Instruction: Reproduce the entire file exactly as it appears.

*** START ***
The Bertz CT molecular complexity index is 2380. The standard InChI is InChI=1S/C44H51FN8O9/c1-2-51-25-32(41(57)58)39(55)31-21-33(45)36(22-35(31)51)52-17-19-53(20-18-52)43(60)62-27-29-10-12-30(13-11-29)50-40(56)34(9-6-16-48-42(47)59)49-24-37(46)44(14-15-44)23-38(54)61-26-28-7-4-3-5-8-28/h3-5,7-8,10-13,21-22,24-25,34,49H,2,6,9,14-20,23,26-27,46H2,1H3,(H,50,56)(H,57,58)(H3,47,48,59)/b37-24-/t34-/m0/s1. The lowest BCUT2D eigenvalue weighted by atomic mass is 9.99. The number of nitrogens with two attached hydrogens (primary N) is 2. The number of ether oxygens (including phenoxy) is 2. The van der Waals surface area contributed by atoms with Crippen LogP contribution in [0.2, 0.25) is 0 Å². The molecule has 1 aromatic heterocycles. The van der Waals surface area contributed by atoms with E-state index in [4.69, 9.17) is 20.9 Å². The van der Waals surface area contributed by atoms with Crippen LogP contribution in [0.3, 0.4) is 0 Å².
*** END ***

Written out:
The Bertz CT molecular complexity index is 2380. The standard InChI is InChI=1S/C44H51FN8O9/c1-2-51-25-32(41(57)58)39(55)31-21-33(45)36(22-35(31)51)52-17-19-53(20-18-52)43(60)62-27-29-10-12-30(13-11-29)50-40(56)34(9-6-16-48-42(47)59)49-24-37(46)44(14-15-44)23-38(54)61-26-28-7-4-3-5-8-28/h3-5,7-8,10-13,21-22,24-25,34,49H,2,6,9,14-20,23,26-27,46H2,1H3,(H,50,56)(H,57,58)(H3,47,48,59)/b37-24-/t34-/m0/s1. The lowest BCUT2D eigenvalue weighted by atomic mass is 9.99. The number of nitrogens with two attached hydrogens (primary N) is 2. The number of ether oxygens (including phenoxy) is 2. The van der Waals surface area contributed by atoms with Crippen LogP contribution in [0.2, 0.25) is 0 Å². The molecule has 1 aromatic heterocycles. The van der Waals surface area contributed by atoms with E-state index in [4.69, 9.17) is 20.9 Å². The van der Waals surface area contributed by atoms with Crippen LogP contribution in [0.3, 0.4) is 0 Å².